How Everyday Activities Can Stimulate Early Learning
Last week I presented a brief overview about how every interaction you have with your baby helps stimulate their brain, starting from day one. This week, we are going to hone in on the first three months, focusing specifically on playtime. Now that your baby is easing their way out of “survival mode”, and spending a little more time every day using energy for things other than basic needs, it’s important to use this time wisely, not only to bond with your baby, but to help them develop their motor skills, and expend energy so they can sleep better. All of this, plus interaction with you, promotes brain development! Even utilizing just one or two of these playtime activities each day, will help your little peanut become a smarty pants in no time!
Face Time – As in, Face To Face time with your baby! Research has shown that babies find faces more engaging than anything else during their early stages of development. Even with toys or bright colors in front of them, they will choose to look at your face every time. What faces do they prefer? The smiling, wide eyed faces, of their caregivers, looking them right in the eye, and responding to all the cute things they are doing! The most important thing about face time is that it helps further cement the bond between the two of you. This is the most simple, most engaging, and the most pleasurable type of playtime for your baby.
Chit Chat – Talking to your baby during face time takes the level of engagement and stimulation one step further, but you should also talk to them during everyday tasks. Tell your baby what you’re doing! The more they hear you talk about changing their diapers, the more they will begin to associate sounds and words with actions. Infants are drawn to higher pitched sounds, so don’t be afraid to use “baby talk”. That’s what they are doing, after all! It’s called infant directed speech, and especially for preemies, it can be beneficial to development of their auditory cortex (the part of the brain that processes sounds). Once your baby hits the three month mark, start taking them on walking tours of the house, and point out objects by their names. Say the names of their body parts as you touch them during bath time – belly button, fingers, toes, nose – and help them make the connection between language and objects.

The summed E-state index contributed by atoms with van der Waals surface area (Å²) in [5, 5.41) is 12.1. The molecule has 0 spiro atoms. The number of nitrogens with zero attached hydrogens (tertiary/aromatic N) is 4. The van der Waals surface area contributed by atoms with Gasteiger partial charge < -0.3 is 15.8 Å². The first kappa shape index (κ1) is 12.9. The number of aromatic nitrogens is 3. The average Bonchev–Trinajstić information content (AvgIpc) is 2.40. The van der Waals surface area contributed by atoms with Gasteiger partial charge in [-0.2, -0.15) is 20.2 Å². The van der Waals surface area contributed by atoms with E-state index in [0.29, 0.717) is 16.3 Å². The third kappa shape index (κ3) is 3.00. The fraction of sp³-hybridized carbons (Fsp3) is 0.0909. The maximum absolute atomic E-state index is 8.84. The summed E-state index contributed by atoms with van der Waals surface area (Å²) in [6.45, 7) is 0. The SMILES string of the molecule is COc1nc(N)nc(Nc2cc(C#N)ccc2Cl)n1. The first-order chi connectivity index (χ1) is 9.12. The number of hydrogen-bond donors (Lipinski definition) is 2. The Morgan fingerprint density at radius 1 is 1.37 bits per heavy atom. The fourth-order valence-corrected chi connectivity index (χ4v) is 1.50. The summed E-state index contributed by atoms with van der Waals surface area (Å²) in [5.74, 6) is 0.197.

Singing and Dancing – We’ve talked about singing to your baby a million times, but we haven’t covered dancing yet! Think about Pat-A-Cake, Patty Cake for a second, and how the singing goes along with the hand motions. The song instructs your baby what to do with their hands, and in turn, helps them learn to coordinate motions and gestures for functional use. Take a few of these classics, and hold your baby’s hands to help them with the hand gestures as you sing the song to them! Itsy Bitsy Spider, If You’re Happy and You Know It, and The Wheels On The Bus.
Looking and Touching – During the first three months, your baby goes from barely being able to focus their eyes, to being able to identify familiar faces from across the room! Giving your baby something to focus on will continue to help strengthen their eyesight, and being able to touch that something will be even better for their motor skill development! Go for contrasting colors, like black and white, and slowly moving objects to start. Avoid the television though. There will be plenty of time for screens later in life! Having some items hanging from a play gym can encourage some hand-eye coordination by enticing your baby to reach for the colorful items they find so interesting. Introducing different textures will help them start to differentiate tactile sensations as well, which contributes to gross and fine motor development later on, and encourages them to explore the world around them through their sense of touch!
The biggest takeaway here is that boosting brain development isn’t rocket science. The biggest thing, as we said from the start, is INTERACTION! Most of this will come instinctively for you, just because you LOVE your baby, and you love seeing all the precious little things they can do! Chances are, you’ve been doing at least a few of these things already! So give yourself a pat on the back, and tell yourself how awesome you are! Then turn to your baby, and exchange a big, wide eyed smile!
Must be 13 or older to register. We value your privacy. Your personal information will be kept confidential and will never be sold to third parties. It will only be used for communications you request related to RMHC of Arkoma.
The following trademarks used herein are owned by McDonald's Corporation and its affiliates; McDonald's, Ronald McDonald House Charities, Ronald McDonald House Charities Logo, RMHC, Ronald McDonald House, Ronald McDonald Family Room, and Ronald McDonald Care Mobile.